Category Archives: Communication

Avoiding the Conversation

Ah, the work-arounds we create when we are avoiding the conversation! A team member was telling me about an interaction where he was treated rudely by email. Before he addressed it directly he had an email interchange with another colleague asking for advice. He wrote a careful reply and received no apology, just a righteous justification. Is he going to address it directly with a phone call? No. He is avoiding the conversation. >

Yes, and…

Have you ever thought of using improvisational techniques (explained below) to improve the communication, the engagement and culture of your company? Vistage Speaker Chris Nielson brought them to my groups this week with great enthusiasm and success. Once engaged it is easy to connect, but how to engage? >

Paint the picture

When you are speaking to your team and you want them to remember a point and actualize the behavior required, do you paint the picture? >

Make it visual

The states shown in blue above have a smaller population than Los Angeles County*.

I was floored when I saw this visual that in one glance explained so much (good and bad) about my world. Yes, I knew that L.A. County was the most populous at 9.8 million and that Cook county in Illinois was second, but seeing it in a visual, that it had more people than 39 states? That is one powerful visual.
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Curiosity is a superpower

On Friday, my Vistage group was listening to Indra Nooyi, retired CEO of Pepsico, talk about Leadership in a Time of Crisis. She was laying out her 5 C’s of Leadership of which no. 4 was curiosity. It occurred to me that curiosity is a superpower. >

Don’t “wuss out”

On Friday, I attended a Vistage webinar featuring Patrick Lencioni, the writer of 5 Dysfunctions of a Team, The Ideal Team Player, and The Motive. Lencioni has a new assessment he has developed called “Working Genius“. It is a great tool for assessing the “right seat on the bus*” for your team members. Assessment requires communication with the team member: letting them know regularly whether they are performing to your expectations. Lencioni said one of the biggest failures of many leaders is that they “wuss out.” I burst out laughing.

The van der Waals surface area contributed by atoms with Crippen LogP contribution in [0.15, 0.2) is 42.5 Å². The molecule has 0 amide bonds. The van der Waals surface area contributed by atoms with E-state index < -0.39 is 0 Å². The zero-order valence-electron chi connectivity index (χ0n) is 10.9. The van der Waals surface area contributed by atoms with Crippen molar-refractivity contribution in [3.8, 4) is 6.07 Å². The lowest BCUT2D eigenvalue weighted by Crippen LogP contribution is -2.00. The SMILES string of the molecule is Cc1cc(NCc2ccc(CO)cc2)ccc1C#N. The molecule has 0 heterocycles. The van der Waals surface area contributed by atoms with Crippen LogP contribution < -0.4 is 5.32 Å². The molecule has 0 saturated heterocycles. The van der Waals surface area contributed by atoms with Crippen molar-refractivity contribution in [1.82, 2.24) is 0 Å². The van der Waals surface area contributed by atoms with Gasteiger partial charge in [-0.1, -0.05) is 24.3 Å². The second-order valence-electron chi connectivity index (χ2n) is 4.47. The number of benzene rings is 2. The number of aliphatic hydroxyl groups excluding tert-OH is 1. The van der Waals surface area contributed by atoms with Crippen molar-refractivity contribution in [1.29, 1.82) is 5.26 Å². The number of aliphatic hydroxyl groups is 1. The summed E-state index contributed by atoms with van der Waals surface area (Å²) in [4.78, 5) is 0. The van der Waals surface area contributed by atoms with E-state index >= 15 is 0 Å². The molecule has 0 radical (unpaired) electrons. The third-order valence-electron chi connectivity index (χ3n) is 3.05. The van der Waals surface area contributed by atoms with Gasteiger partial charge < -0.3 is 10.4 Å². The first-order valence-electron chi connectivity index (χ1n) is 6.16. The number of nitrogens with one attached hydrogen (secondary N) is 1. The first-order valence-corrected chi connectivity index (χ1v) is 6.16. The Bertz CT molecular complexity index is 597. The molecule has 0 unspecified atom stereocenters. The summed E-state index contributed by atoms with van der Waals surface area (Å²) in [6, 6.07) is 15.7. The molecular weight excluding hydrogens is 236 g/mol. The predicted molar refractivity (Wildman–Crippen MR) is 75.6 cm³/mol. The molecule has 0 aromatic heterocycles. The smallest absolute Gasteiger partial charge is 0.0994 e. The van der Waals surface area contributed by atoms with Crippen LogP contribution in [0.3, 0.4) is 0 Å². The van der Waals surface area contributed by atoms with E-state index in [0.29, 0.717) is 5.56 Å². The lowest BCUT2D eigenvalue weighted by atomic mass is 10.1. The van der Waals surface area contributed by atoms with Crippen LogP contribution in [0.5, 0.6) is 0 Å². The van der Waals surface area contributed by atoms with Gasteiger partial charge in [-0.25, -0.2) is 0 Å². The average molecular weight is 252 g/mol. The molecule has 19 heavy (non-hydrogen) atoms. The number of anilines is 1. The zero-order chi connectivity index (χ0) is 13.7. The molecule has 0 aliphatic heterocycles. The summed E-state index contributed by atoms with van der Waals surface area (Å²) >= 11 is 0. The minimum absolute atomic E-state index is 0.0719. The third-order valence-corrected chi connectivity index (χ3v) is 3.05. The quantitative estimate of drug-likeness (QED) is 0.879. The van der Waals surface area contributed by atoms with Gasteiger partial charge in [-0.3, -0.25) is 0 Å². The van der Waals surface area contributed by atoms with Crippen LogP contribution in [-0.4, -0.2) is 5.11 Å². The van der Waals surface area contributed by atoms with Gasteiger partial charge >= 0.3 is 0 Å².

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People are people everywhere

On our first day in Cairo, the tour guide greeted us with an eye rolling cliche – people are people everywhere. He continued: we want you to get to know the people of Egypt, not just our amazing historical buildings. Our guide in Jordan echoed similar sentiments. >

Great simplifiers

General Colin Powell, former head of the Joint Chiefs of Staff, says “Great leaders are almost always great simplifiers, who can cut through argument, debate and doubt, to offer a solution everybody can understand.” Are you good at this? >

As you think…

Ralph Waldo Emerson said life consists in what a person is thinking all day.* Well that is a scary thought! Have you ever thought about what you think about each day? Do you ever wonder what other people think about all day? We all spend a lot of time thinking about trivial things as time gets away from us. Want to be better?

I hear often that an idea came to someone in the shower. They didn’t plan the time to be creative, it came to them. Do you ever make a plan to let your mind run free? You could take 3 showers each day, but with the drought, that seems like a bad idea. Instead, you might plan quiet time where you allow your mind to drift. As a kid, I would lay on the grass staring at the clouds in the summer without anywhere else to be. Sigh. That doesn’t happen to us randomly as adults.

We all spend a lot of time thinking about things that don’t matter. In fact, we waste a lot of time on the unimportant. When you become aware of doing that, switching to a topic you had on your list to think about (keep these written on your phone), will gain that time back for more important things.

Let me be clear – I don’t object to people goofing off. But, how many times do you wish you hadn’t just spent 20 minutes on social media? Goofing off should make you feel better.

If what you are thinking about is not making you smarter or happier, change the subject. Ruminating over past mistakes or slights doesn’t make you happier. Think about why you are thinking about them. Give yourself permission to change the topic to something more valuable. If it is really bothering you, I bet it will come back up later.

This week, pay attention to your thoughts and change the subject to something more valuable when they are a waste of time. Let’s see if you feel more productive as a result.

 

+ The exact quote from Emerson is “A man is what he thinks about all day long.”  I saw it written without quotation marks as I repeated above. That made me curious. I found the exact quote when I went to double-check the accuracy. I chose to laugh and appreciate the rewrite I read first.

Committed to Growing as Leaders

This week my Chief Executive Vistage groups got together in person for the first time in 15 months. Wow! It was so sweet. There were so many lovely side conversations before starting, during breaks and sometimes during the meeting as people reconnected or met for the first time. >